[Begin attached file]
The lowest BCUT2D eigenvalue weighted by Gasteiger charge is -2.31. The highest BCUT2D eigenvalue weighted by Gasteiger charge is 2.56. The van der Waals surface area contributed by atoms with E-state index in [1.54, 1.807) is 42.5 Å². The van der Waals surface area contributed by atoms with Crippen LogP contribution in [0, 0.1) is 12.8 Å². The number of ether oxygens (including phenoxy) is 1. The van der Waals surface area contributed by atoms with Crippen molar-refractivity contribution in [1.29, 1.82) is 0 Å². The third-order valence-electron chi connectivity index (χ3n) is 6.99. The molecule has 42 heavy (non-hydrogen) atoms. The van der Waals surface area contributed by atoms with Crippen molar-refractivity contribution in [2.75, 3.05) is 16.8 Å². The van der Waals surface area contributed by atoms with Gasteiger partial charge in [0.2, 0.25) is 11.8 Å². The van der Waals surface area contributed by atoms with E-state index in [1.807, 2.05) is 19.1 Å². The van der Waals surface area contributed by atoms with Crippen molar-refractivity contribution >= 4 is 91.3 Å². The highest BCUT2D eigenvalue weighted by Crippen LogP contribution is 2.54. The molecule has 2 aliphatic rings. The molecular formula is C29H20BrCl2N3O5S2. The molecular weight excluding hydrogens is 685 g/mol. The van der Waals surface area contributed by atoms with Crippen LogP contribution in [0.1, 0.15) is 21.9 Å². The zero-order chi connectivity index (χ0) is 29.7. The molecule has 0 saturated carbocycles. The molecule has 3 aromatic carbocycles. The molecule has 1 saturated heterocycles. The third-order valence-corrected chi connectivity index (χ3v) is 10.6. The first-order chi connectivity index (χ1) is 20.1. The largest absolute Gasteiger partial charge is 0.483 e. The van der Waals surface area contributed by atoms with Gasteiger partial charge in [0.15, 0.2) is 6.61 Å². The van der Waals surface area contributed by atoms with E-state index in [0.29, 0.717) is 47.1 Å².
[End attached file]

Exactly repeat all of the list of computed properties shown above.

The lowest BCUT2D eigenvalue weighted by Gasteiger charge is -2.31. The highest BCUT2D eigenvalue weighted by Gasteiger charge is 2.56. The van der Waals surface area contributed by atoms with E-state index in [1.54, 1.807) is 42.5 Å². The van der Waals surface area contributed by atoms with Crippen LogP contribution in [0, 0.1) is 12.8 Å². The number of ether oxygens (including phenoxy) is 1. The van der Waals surface area contributed by atoms with Crippen molar-refractivity contribution in [1.29, 1.82) is 0 Å². The third-order valence-electron chi connectivity index (χ3n) is 6.99. The molecule has 42 heavy (non-hydrogen) atoms. The van der Waals surface area contributed by atoms with Crippen molar-refractivity contribution in [2.75, 3.05) is 16.8 Å². The van der Waals surface area contributed by atoms with Gasteiger partial charge in [0.2, 0.25) is 11.8 Å². The van der Waals surface area contributed by atoms with E-state index in [1.807, 2.05) is 19.1 Å². The van der Waals surface area contributed by atoms with Crippen molar-refractivity contribution >= 4 is 91.3 Å². The highest BCUT2D eigenvalue weighted by Crippen LogP contribution is 2.54. The molecule has 2 aliphatic rings. The molecular formula is C29H20BrCl2N3O5S2. The molecular weight excluding hydrogens is 685 g/mol. The van der Waals surface area contributed by atoms with Crippen LogP contribution in [0.1, 0.15) is 21.9 Å². The zero-order chi connectivity index (χ0) is 29.7. The molecule has 0 saturated carbocycles. The molecule has 3 aromatic carbocycles. The molecule has 1 saturated heterocycles. The third-order valence-corrected chi connectivity index (χ3v) is 10.6. The first-order chi connectivity index (χ1) is 20.1. The largest absolute Gasteiger partial charge is 0.483 e. The van der Waals surface area contributed by atoms with Gasteiger partial charge in [0.15, 0.2) is 6.61 Å². The van der Waals surface area contributed by atoms with E-state index in [0.29, 0.717) is 47.1 Å².